into their own in the twenties—were brought into their own
by the time itself—is as thrilling as it is humbling. Louis
Armstrong. Faulkner. Hemingway. Dashiell Hammett. Bix
Beiderbecke. Erich von Stroheim and Greed, Al Jolson and
The Jazz Singer. Sophie Tucker, Laurel and Hardy, and Buster
Keaton. The emergence of southern singers capturing another,
fatalistic, freeswinging America in music that had been taking
shape for a generation before it began to appear on 78s in 1926
and took the form of art: Blind Lemon Jefferson, Charlie Poole,
the Carter Family, Jimmie Rodgers, Dock Boggs, Tommy Johnson,
Frank Hutchison, Charley Patton, Son House, Clarence Ashley, the
Memphis Jug Band, the Reverend J. M. Gates. Bessie Smith. The
reinvention of photography by Berenice Abbott, Dorothea Lange,
Paul Strand, Clarence White, Margaret Bourke-White, Ansel Adams,
and Man Ray. The upheavals of the Logan County War in West
Virginia, the trial and executions of Sacco and Vanzetti in
Massachusetts and the Tom Mooney trial in Chicago. Berlin and
Gershwin, Houdini and Josephine Baker, Mickey Mouse and Frank
Lloyd Wright. James Weldon Johnson, Jean Toomer, Claude McKay,
Zora Neale Hurston, Countee Cullen, and Langston Hughes’s The
Weary Blues. Thomas Hart Benton and Georgia O’Keeffe. Edna St.
Vincent Millay, Anita Loos, Ethel Waters, and the 1923 Jordan
Playboy—not the car, not many saw that, but the ad, which
everybody saw, and which probably named Jordan Baker. Beneath
a drawing that communicates quickness more than anything else, with
a figure on a galloping horse just behind a flapper at the wheel of
a top-down roadster, there’s this text, in a literary typeface:
Somewhere west of Laramie there’s a broncho-busting, steer-roping
girl who knows what I’m talking about.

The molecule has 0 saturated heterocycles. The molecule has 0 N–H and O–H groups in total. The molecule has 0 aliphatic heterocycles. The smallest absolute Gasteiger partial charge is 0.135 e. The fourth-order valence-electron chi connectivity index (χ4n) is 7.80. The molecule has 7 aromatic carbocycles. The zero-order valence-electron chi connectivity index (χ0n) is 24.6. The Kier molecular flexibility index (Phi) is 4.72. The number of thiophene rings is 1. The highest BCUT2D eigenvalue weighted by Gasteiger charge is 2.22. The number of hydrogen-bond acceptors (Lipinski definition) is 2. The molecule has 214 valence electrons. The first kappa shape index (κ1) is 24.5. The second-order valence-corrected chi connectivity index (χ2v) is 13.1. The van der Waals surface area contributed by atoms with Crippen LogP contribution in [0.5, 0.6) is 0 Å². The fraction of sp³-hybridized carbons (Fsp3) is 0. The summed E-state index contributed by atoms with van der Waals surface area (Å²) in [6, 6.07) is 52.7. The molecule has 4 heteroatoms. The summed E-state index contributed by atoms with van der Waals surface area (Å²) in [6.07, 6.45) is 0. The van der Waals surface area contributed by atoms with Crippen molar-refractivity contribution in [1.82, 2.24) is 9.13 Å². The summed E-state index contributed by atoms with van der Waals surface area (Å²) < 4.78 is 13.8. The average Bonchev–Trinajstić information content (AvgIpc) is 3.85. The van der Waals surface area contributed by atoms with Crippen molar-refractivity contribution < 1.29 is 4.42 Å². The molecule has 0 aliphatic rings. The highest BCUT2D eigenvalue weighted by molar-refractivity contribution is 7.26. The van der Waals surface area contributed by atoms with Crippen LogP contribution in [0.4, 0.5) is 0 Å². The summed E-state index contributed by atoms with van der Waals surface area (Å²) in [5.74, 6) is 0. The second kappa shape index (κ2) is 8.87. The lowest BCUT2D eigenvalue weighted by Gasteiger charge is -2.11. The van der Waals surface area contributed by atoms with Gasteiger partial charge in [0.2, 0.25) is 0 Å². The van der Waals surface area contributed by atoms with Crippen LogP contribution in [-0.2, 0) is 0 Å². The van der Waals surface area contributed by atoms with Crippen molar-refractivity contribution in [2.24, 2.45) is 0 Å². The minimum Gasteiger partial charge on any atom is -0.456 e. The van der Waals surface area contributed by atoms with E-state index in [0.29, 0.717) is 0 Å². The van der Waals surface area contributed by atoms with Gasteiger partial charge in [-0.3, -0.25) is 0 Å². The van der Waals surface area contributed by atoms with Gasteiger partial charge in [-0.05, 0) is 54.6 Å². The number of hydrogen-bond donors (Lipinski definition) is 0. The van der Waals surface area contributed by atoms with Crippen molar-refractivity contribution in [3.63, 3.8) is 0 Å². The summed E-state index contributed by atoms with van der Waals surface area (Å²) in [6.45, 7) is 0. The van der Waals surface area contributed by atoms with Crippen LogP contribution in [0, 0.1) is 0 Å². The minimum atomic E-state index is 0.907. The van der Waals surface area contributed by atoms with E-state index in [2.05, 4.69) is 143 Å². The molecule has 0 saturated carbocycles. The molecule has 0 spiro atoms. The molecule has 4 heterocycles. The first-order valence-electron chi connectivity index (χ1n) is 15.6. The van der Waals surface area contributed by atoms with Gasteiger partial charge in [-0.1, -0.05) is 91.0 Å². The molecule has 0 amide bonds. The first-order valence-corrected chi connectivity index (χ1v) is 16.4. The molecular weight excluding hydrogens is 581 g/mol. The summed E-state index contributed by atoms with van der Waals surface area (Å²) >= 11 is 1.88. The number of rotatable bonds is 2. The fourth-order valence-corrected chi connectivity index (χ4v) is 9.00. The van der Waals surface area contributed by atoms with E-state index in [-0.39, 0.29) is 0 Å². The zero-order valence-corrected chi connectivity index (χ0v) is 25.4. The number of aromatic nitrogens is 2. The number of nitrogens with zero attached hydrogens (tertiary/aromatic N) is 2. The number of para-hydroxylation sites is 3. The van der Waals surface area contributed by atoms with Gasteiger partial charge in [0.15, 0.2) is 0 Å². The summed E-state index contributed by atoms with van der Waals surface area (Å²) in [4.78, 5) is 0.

She can tell what a sassy pony, that’s a cross between
greased lightning and the place where it hits, can do with
eleven hundred pounds of steel and action when he’s going
high, wide and handsome.
The truth is—the Playboy was built for her.
Built for the lass whose face is brown with the sun when
the day is done of revel and romp and race.
She loves the cross of the wild and the tame.
There’s a savor of links about that car—of laughter and
lilt and light—a hint of old loves—and saddle and quirt. It’s
a brawny thing—yet a graceful thing for the sweep o’ the
Step into the Playboy when the hour grows dull with
things gone dead and stale.
Then start for the land of real living with the spirit of
the lass who rides, lean and rangy, into the red horizon of a
“An eagerness and a zest: they have elbow room here for their
racing; they can drive on as far as they like; they have an unknown
country to explore, a country that no one has ever heard of”—
Edmund Wilson might have thought he was writing prophecy in
1922 in his “Night Thoughts in Paris”; he was really writing copy for
the Jordan Playboy.
From Under the Red White and Blue: Patriotism, Disenchantment and the Stubborn Myth of the Great Gatsby, published at Yale University Press, April 28, 2020
Fear and Trembling.. Astonishing.
I just noticed that the Kindle version of “Under the Red White and Blue” is now available on Amazon ($14.04). The hardcover version won’t ship for another week (April 28th) and I can’t explain the discrepancy. So if you’re impatient to start reading and you don’t mind e-books, you can get the full text today.